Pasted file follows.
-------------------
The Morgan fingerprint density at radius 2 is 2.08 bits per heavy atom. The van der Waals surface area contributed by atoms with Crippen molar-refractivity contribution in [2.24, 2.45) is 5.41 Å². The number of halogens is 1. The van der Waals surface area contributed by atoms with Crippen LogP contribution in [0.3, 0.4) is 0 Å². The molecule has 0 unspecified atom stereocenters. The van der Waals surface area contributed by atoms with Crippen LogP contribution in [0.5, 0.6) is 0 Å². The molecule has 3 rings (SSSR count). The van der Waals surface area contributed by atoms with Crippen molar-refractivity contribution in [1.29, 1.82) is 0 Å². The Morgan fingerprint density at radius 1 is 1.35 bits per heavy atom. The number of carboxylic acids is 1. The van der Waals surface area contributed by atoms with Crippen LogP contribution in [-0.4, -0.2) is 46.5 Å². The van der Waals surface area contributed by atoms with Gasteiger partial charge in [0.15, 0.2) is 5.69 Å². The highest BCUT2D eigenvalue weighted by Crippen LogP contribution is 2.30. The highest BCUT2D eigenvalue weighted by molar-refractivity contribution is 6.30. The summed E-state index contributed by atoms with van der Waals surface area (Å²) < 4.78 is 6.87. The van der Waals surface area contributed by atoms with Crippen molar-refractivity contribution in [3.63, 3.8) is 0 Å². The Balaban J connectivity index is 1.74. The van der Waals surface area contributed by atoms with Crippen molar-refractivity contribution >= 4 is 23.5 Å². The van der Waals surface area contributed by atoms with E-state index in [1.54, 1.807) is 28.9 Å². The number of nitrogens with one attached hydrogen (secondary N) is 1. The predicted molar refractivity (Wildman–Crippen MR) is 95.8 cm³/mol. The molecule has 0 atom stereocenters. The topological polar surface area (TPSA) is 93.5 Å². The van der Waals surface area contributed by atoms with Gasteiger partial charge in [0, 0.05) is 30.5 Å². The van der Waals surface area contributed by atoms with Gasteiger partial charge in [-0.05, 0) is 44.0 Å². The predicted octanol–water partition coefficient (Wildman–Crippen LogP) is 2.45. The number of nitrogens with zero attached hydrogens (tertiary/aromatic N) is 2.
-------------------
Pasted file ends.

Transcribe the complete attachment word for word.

The Morgan fingerprint density at radius 2 is 2.08 bits per heavy atom. The van der Waals surface area contributed by atoms with Crippen molar-refractivity contribution in [2.24, 2.45) is 5.41 Å². The number of halogens is 1. The van der Waals surface area contributed by atoms with Crippen LogP contribution in [0.3, 0.4) is 0 Å². The molecule has 0 unspecified atom stereocenters. The van der Waals surface area contributed by atoms with Crippen LogP contribution in [0.5, 0.6) is 0 Å². The molecule has 3 rings (SSSR count). The van der Waals surface area contributed by atoms with Crippen molar-refractivity contribution in [1.29, 1.82) is 0 Å². The Morgan fingerprint density at radius 1 is 1.35 bits per heavy atom. The number of carboxylic acids is 1. The van der Waals surface area contributed by atoms with Crippen LogP contribution in [-0.4, -0.2) is 46.5 Å². The van der Waals surface area contributed by atoms with Gasteiger partial charge in [0.15, 0.2) is 5.69 Å². The highest BCUT2D eigenvalue weighted by Crippen LogP contribution is 2.30. The highest BCUT2D eigenvalue weighted by molar-refractivity contribution is 6.30. The summed E-state index contributed by atoms with van der Waals surface area (Å²) < 4.78 is 6.87. The van der Waals surface area contributed by atoms with Crippen molar-refractivity contribution in [3.63, 3.8) is 0 Å². The Balaban J connectivity index is 1.74. The van der Waals surface area contributed by atoms with Crippen molar-refractivity contribution >= 4 is 23.5 Å². The van der Waals surface area contributed by atoms with E-state index in [1.54, 1.807) is 28.9 Å². The number of nitrogens with one attached hydrogen (secondary N) is 1. The predicted molar refractivity (Wildman–Crippen MR) is 95.8 cm³/mol. The molecule has 0 atom stereocenters. The topological polar surface area (TPSA) is 93.5 Å². The van der Waals surface area contributed by atoms with Gasteiger partial charge in [0, 0.05) is 30.5 Å². The van der Waals surface area contributed by atoms with Gasteiger partial charge in [-0.05, 0) is 44.0 Å². The predicted octanol–water partition coefficient (Wildman–Crippen LogP) is 2.45. The number of nitrogens with zero attached hydrogens (tertiary/aromatic N) is 2.